The Lines Blur

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Edward Lee

The Lines Blur



I want to say that we found the cat and found out Cliodna was pregnant in the same month. I would like to be even more exact and go as far as saying that the two events occurred within a fortnight of each other. Unfortunately I can’t, at least not with complete surety. The two events did occur reasonably close to each other, but I cannot swear, hand on heart, whether it was days, weeks, months. You would think something as important as your girlfriend getting pregnant would forever imprint itself on your mind, and it has, of course, but of all the things I remember, I can only be absolutely sure of about half of them—what I mean is that they actually did occur as I remember them, and occurred within the time frame I remember.
 Memory is an alarmingly fluid thing, more so than anyone would like to admit, constantly rewriting itself without our conscious knowledge, sometimes years after the fact, other times mere minutes, spinning the recall in such a way that you come off better than you actually did, a mental cleansing of one’s self. And as my memory has rewritten itself, so too have I contributed to that rewriting. As a writer I have plundered a lot of my own life, moments actually lived becoming the building block to some of the stories I write. It could be considered lazy and unimaginative, but I doubt there is a writer alive who does not do the same, whether in tiny increments, or in full blown, barely disguised autobiographies, reality reshaped into fiction. Not only am I taking that old adage “write what you know” to the extreme (what do I know more than my own life?), I am also exorcizing some deep-down demons, effectively engaging in a form of therapy that costs me nothing more than the time I devote to putting pen to paper, and for which I might get paid—gain for my pain, if you will. My life is my own and I am free to plunder it as much as I wish.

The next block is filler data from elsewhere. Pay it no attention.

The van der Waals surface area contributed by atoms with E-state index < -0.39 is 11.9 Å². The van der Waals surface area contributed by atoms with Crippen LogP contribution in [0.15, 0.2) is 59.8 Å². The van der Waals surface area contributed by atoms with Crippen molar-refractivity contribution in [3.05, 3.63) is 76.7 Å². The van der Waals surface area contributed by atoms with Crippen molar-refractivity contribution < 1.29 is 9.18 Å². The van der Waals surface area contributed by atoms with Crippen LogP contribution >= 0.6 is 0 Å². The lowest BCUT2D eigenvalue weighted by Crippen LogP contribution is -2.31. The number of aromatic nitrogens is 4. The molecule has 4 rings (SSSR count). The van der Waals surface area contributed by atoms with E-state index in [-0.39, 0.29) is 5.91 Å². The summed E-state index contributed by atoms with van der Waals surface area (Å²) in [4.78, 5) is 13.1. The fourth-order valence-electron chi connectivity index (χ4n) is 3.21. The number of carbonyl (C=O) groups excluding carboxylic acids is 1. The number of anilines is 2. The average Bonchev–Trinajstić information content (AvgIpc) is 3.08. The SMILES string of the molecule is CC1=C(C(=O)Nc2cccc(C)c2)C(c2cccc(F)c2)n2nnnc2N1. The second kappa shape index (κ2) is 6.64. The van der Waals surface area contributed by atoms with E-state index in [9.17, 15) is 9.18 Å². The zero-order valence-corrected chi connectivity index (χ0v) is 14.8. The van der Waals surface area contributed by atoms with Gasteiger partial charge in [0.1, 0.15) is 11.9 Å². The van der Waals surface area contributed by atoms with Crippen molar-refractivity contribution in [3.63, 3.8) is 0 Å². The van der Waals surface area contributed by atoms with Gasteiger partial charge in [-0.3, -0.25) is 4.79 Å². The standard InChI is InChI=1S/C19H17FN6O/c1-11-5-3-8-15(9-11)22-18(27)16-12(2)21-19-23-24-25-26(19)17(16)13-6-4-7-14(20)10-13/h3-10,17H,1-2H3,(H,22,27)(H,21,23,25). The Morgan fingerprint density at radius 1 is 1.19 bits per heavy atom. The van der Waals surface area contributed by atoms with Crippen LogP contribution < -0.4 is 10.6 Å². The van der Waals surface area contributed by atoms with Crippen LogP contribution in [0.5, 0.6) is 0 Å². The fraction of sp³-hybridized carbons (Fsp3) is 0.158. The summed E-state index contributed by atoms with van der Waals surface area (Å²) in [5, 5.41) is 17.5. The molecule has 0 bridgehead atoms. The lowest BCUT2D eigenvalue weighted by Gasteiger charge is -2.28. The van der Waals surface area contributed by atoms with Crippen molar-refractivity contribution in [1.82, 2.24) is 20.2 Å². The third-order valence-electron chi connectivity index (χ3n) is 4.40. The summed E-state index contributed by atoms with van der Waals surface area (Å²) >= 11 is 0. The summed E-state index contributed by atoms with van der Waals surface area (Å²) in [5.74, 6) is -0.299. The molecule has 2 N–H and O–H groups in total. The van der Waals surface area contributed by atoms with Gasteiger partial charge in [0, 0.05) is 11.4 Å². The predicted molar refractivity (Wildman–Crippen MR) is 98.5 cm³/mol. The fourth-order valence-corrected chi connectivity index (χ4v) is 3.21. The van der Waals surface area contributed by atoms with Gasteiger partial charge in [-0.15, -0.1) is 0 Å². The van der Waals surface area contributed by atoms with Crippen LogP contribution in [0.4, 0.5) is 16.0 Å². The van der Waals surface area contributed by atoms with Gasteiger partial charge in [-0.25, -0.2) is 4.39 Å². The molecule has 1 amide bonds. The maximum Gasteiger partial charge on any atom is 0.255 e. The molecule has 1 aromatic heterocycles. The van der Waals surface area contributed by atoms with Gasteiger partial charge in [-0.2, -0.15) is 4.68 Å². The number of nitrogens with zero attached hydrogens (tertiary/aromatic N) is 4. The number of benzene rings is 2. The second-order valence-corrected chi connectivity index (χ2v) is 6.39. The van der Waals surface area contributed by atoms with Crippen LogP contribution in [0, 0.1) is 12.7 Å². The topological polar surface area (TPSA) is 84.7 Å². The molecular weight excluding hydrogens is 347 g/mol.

In no other storytelling of mine has this mining of memories occurred than the story of Cliodna getting pregnant and us finding the cat, but in doing so, in using fact to feed fiction, in adding and taking away certain points, dramatizing the undramatic, slicing through weeks to create days, hours, minutes, the real and fantasy have blurred in my . . .
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